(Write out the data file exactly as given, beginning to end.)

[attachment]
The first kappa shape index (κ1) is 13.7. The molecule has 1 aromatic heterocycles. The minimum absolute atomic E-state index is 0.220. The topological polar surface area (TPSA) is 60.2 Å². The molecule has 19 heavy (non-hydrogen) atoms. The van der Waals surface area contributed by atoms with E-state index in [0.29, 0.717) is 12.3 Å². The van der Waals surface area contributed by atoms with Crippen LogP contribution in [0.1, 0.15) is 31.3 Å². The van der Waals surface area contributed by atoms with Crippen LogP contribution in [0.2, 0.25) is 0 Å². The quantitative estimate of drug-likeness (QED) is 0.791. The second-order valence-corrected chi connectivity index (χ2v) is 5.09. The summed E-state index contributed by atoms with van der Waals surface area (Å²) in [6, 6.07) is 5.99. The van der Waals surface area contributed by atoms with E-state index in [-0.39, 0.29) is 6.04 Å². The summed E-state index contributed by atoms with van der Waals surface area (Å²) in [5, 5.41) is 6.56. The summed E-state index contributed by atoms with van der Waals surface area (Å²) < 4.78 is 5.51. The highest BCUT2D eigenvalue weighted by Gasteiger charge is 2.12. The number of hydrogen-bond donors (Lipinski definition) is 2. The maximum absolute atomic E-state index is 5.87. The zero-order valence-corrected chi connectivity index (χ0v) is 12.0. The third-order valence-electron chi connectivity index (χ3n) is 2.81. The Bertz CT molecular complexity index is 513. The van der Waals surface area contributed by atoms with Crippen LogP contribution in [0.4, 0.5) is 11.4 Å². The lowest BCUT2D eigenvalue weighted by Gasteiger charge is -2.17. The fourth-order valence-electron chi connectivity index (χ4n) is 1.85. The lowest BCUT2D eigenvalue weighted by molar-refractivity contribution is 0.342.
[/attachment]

The first kappa shape index (κ1) is 13.7. The molecule has 1 aromatic heterocycles. The minimum absolute atomic E-state index is 0.220. The topological polar surface area (TPSA) is 60.2 Å². The molecule has 19 heavy (non-hydrogen) atoms. The van der Waals surface area contributed by atoms with E-state index in [0.29, 0.717) is 12.3 Å². The van der Waals surface area contributed by atoms with Crippen LogP contribution in [0.1, 0.15) is 31.3 Å². The van der Waals surface area contributed by atoms with Crippen LogP contribution in [0.2, 0.25) is 0 Å². The quantitative estimate of drug-likeness (QED) is 0.791. The second-order valence-corrected chi connectivity index (χ2v) is 5.09. The summed E-state index contributed by atoms with van der Waals surface area (Å²) in [6, 6.07) is 5.99. The van der Waals surface area contributed by atoms with E-state index in [-0.39, 0.29) is 6.04 Å². The summed E-state index contributed by atoms with van der Waals surface area (Å²) in [5, 5.41) is 6.56. The summed E-state index contributed by atoms with van der Waals surface area (Å²) < 4.78 is 5.51. The highest BCUT2D eigenvalue weighted by Gasteiger charge is 2.12. The number of hydrogen-bond donors (Lipinski definition) is 2. The maximum absolute atomic E-state index is 5.87. The zero-order valence-corrected chi connectivity index (χ0v) is 12.0. The third-order valence-electron chi connectivity index (χ3n) is 2.81. The Bertz CT molecular complexity index is 513. The van der Waals surface area contributed by atoms with Crippen LogP contribution in [0.4, 0.5) is 11.4 Å². The lowest BCUT2D eigenvalue weighted by Gasteiger charge is -2.17. The fourth-order valence-electron chi connectivity index (χ4n) is 1.85. The lowest BCUT2D eigenvalue weighted by molar-refractivity contribution is 0.342.